Scientific American 11, 16.11.1861
By Professor H. Dussauce.
Painters use very few colors of an organic nature. Those which they employ are usually in the state of lake, which are a combination of the coloring principle, with a metallic oxyd. For some time past I have been occupied with chemical researches on the colorin principles of organic origin, and have obtained one from sandal wood, which, by its beauty and its brightness, is nearly equal to carmine, and is of great interest to painters.
This principle is a pure red solid, melts a little below 212°, and is afterward decomposed. It is insoluble in water and fixed oils, but very soluble in alcohol, ether, acetic acid and volatile oils. Dry chlorine has no action on it; wet chlorine destroys it. All acids - except nitric, chromic and others which are rich in oxygen - have no action on it. Sulphohydric acid, which of all the gases is the most redoubtable test for such colors, has no action upon it; and light and air have no action on it. Painters have found it to be a very solic color. It was used to paint the carriages of the Emperor Napoleon about nine years ago, and the color is still as bright as when it was put on. Its preparation is easy, as follows: - Take the sandal wood in powder, and exhaust it completely by alcohol. In the alcoholic solution thus obtained, pour hydrate of oxyd of lead in excess. Collect the precipitate on a filter. Now, wash the precipitate with alcohol and dry it; dissolve it in acetic acid, and to this acetic solution add an excess of water. The coloring matter which is insoluble in water is precipitated, and the acetate of lead stays in the solution; and it may be used to make new oxyd of lead. Now, wash the precipitate well and dry it at a low temperature. Researchers on this color - too long to relate here - have shown me that this color is a peculiar principle, and is pure santalin. its cost will be about $1 a pound. I intend to make a new compound for dyers and calico printers, extracted from santalin, capable of dissolving in water - a thing which has never been done before.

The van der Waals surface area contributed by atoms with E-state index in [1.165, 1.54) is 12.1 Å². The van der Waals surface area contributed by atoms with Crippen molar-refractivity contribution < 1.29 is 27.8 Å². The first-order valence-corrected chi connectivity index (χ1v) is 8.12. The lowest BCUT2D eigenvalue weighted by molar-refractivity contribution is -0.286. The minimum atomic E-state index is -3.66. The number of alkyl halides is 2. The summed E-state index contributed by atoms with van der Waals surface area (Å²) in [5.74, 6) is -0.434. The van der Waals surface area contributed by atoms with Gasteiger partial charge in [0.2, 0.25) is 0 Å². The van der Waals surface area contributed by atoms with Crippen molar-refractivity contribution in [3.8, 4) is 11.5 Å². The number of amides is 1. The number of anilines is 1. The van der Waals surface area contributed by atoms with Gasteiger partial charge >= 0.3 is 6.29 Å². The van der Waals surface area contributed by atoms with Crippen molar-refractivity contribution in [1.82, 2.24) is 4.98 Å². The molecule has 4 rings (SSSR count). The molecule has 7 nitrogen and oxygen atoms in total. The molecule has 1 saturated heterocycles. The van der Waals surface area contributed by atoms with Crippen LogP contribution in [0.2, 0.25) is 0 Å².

[Sandal wood, under the name of saunders wood, has been long in moderate use among dyers for dyeing brown colors on woolen goods. It has been considered a variety of bar wood by French chemists. It re-acts with salts aof alumina, and gives red precipitates. We have never heard of it being used for making paints. Barwood and camwood, its congeners, should also produce such paints when heated in the same manner.